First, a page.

"The merger between CUNA Mutual Life Insurance Company and"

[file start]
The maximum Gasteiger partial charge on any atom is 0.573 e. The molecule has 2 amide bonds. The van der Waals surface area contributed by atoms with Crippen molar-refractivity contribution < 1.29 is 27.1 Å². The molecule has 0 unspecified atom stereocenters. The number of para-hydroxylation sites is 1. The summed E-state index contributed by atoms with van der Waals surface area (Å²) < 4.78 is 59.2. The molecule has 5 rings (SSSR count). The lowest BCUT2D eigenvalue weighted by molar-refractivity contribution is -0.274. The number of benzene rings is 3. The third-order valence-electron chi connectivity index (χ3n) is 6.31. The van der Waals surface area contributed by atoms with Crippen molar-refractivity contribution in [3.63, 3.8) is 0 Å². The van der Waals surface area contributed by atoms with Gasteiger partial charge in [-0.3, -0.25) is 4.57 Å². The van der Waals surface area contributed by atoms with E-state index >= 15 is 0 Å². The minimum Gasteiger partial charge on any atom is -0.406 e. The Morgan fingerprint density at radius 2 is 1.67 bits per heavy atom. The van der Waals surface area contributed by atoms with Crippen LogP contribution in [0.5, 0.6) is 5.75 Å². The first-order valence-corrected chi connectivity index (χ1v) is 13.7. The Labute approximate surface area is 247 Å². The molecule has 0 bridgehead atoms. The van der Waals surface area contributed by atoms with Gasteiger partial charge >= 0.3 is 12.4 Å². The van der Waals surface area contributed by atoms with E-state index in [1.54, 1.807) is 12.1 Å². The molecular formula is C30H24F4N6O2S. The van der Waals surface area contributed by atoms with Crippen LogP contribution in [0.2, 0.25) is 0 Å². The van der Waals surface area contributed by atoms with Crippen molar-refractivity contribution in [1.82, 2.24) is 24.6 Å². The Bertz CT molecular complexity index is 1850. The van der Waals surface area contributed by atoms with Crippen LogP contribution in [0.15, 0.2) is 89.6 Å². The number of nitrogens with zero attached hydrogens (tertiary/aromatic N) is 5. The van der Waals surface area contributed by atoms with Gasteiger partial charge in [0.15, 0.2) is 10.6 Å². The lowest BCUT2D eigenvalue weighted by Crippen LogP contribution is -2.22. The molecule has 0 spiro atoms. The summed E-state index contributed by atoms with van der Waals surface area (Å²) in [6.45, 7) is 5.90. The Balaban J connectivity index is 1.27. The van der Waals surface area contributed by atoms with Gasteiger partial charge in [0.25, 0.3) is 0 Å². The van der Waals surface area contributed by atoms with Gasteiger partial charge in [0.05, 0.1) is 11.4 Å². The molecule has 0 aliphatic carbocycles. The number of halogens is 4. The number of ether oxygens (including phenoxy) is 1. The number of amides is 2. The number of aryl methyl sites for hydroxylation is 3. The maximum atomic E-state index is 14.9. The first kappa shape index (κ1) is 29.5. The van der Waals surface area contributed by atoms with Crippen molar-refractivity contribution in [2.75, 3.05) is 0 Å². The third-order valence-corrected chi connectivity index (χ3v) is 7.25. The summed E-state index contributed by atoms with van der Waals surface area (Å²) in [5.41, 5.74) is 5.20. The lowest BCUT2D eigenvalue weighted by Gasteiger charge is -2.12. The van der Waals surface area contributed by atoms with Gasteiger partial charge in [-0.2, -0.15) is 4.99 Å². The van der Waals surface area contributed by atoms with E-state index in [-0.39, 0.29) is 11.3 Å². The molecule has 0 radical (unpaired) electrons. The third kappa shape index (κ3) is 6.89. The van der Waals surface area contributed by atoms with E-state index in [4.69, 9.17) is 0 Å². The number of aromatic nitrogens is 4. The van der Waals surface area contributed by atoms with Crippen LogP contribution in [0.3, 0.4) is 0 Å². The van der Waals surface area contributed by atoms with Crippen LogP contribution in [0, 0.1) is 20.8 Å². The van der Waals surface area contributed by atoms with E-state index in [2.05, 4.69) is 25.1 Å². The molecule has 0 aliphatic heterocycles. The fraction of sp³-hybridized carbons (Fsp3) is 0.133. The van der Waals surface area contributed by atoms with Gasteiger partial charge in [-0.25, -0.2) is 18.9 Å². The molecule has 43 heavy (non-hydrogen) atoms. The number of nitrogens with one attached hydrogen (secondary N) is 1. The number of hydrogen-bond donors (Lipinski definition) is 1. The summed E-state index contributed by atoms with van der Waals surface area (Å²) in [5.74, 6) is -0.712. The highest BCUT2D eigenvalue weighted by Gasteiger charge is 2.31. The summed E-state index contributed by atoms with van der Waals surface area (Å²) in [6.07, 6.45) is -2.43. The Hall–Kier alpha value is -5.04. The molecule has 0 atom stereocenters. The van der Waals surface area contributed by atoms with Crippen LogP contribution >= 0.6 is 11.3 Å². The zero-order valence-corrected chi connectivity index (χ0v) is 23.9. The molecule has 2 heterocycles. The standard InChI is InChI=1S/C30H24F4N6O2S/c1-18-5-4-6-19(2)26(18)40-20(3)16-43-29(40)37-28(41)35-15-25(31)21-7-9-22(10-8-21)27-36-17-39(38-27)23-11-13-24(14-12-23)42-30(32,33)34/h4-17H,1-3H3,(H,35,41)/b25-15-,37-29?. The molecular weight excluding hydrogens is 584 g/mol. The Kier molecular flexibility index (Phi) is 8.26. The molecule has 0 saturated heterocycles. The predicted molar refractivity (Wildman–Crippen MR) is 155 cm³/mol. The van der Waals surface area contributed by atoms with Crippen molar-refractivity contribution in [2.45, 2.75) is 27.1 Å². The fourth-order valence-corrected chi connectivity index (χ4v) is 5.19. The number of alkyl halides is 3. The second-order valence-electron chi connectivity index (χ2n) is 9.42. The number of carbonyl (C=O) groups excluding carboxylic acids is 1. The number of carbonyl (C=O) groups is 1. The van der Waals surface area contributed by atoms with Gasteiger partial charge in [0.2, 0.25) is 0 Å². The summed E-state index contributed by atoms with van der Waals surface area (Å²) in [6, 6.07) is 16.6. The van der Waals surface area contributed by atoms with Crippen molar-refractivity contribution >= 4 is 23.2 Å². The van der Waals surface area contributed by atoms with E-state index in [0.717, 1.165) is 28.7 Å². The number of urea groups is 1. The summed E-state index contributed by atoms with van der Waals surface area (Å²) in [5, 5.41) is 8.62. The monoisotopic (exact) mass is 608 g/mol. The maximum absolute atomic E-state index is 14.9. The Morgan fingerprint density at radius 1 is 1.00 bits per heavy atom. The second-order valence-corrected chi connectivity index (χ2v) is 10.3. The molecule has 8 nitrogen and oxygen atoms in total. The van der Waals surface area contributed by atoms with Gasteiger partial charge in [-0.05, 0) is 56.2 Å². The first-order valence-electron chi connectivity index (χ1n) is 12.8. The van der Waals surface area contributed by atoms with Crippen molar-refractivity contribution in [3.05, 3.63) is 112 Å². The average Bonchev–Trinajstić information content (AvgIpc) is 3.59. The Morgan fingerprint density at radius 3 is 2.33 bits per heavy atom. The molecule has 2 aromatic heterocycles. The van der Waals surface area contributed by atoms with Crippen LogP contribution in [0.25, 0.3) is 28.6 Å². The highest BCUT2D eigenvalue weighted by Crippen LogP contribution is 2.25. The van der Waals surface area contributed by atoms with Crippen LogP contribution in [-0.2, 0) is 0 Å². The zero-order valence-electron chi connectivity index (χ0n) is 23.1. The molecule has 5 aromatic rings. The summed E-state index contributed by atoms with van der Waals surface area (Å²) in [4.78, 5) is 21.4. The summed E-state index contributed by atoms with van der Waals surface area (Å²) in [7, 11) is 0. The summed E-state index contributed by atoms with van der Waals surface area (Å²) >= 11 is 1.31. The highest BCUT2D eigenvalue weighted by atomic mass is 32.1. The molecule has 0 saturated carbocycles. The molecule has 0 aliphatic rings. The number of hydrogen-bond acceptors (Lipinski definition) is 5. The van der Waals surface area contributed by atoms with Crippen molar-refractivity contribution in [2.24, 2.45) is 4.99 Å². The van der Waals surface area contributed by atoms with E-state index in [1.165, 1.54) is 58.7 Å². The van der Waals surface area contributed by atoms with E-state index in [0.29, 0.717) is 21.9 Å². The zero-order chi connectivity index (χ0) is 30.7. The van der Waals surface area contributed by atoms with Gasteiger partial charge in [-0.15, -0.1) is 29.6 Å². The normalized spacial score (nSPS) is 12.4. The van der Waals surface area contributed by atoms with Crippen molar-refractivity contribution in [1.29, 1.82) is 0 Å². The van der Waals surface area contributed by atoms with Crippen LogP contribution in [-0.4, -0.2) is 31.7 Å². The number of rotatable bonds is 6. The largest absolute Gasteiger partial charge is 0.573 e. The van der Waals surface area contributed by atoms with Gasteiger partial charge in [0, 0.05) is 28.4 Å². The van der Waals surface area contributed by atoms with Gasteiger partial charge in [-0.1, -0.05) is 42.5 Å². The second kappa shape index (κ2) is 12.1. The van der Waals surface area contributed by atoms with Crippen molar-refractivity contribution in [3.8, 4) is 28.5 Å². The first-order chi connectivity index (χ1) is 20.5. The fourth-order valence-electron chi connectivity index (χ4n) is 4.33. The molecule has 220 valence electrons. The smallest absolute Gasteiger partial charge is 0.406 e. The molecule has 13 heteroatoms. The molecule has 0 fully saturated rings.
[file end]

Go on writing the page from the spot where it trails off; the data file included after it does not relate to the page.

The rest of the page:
1 The merger between CUNA Mutual Life Insurance Company and CUNA Mutual Insurance Society represents the second step in the inevitable demutualization of CUNA Mutual. With only 21.5% of CUNA Mutual Insurance Society (CMIS) policyholders voting on April 20, 2007, CUNA Mutual was able to change CMIS from a Wisconsin- regulated company to an Iowa-regulated company. Iowa insurance regulations are considerably more lenient in three areas: 1. Trading in Derivatives 2. Conversion to a Mutual Holding Company 3. Demutualization In its mailing to CMIS policyholders, the company mentioned investing premiums in derivatives as one reason to redomesticate to Iowa. Derivatives are risky investment vehicles described by super-investor Warren Buffet as “financial weapons of mass destruction.” Risky derivative trading led to the infamous bankruptcies of Barings Bank, Long-Term Capital Management and Orange County, CA. Merging CMIS with CMLIC would allow the company to invest the premiums of nearly one-half million policyholders in risky derivatives. According to CUNA Mutual’s own analysis, “Comparison of Wisconsin and Iowa Insurance Regulation” filed with the Wisconsin Insurance Commission and available at http://oci.wi.gov/cunadom/cumiscomp.pdf, the only significant advantages to moving to Iowa were the relative ease with which the company can form a Mutual Holding Company or demutualize. Pages 10-15 of the “Comparison” chart make this clear. Policyholders have considerably less rights and protections under Iowa mutual insurance laws. In fact, in May 2007 CUNA Mutual denied Iowa policyholders the right to inspect the list of fellow policyholders – a right that did exist for CMIS policyholders when the company was regulated in Wisconsin. If the merger of the two companies goes through, Jeff Post and his executive team will have one large pot of policyholder money to play with. Policyholders can expect more risky expansion plans, as CUNA Mutual continues to move away from its mission of serving credit unions. In the past few years, CUNA Mutual has experimented with everything from China to crop insurance to new strategic alliances – see the “No More Turmoil” section for details. Further, CUNA Mutual can continue to cut the jobs of experienced workers in Madison and replace them with lower-paid, less experienced staff in the company’s new call center in Texas. And perhaps Jeff Post can increase his 2006 “Bonus” of nearly one million dollars in policyholder’s money. CUNA Mutual executives constantly mention “flexibility” as a reason for the move to Iowa and the merger of the two mutual insurance companies. Most of this new freedom (besides an increased ability to invest in derivatives) will only come after policyholders surrender ownership of their mutual insurance company. Flexibility will be the result of a conversion to a new corporate structure – either a mutual holding company, or demutualization. Demutualization and Iowa go hand-in-hand – one expert, Richard G. Clemens of the law firm Sidley & Austin, has even coined the phrase “The Iowa Method” of demutualization. In The Iowa Method, mutual policy owners' membership interests are automatically converted into membership interests of a mutual insurance holding company. The insurance company is reorganized into a stock subsidiary which is 100% owned by the mutual insurance holding company or an intermediate stock holding company. Make no mistake – the merger is just the second step in a process that will extinguish policyholder’s membership rights under the current mutual structure. While repeatedly denying they have any intention of demutualizing “at this time,” CUNA Mutual officials repeatedly point out the advantages of moving to Iowa just in case they demutualize. Someday, maybe. Nudge, nudge, wink, wink.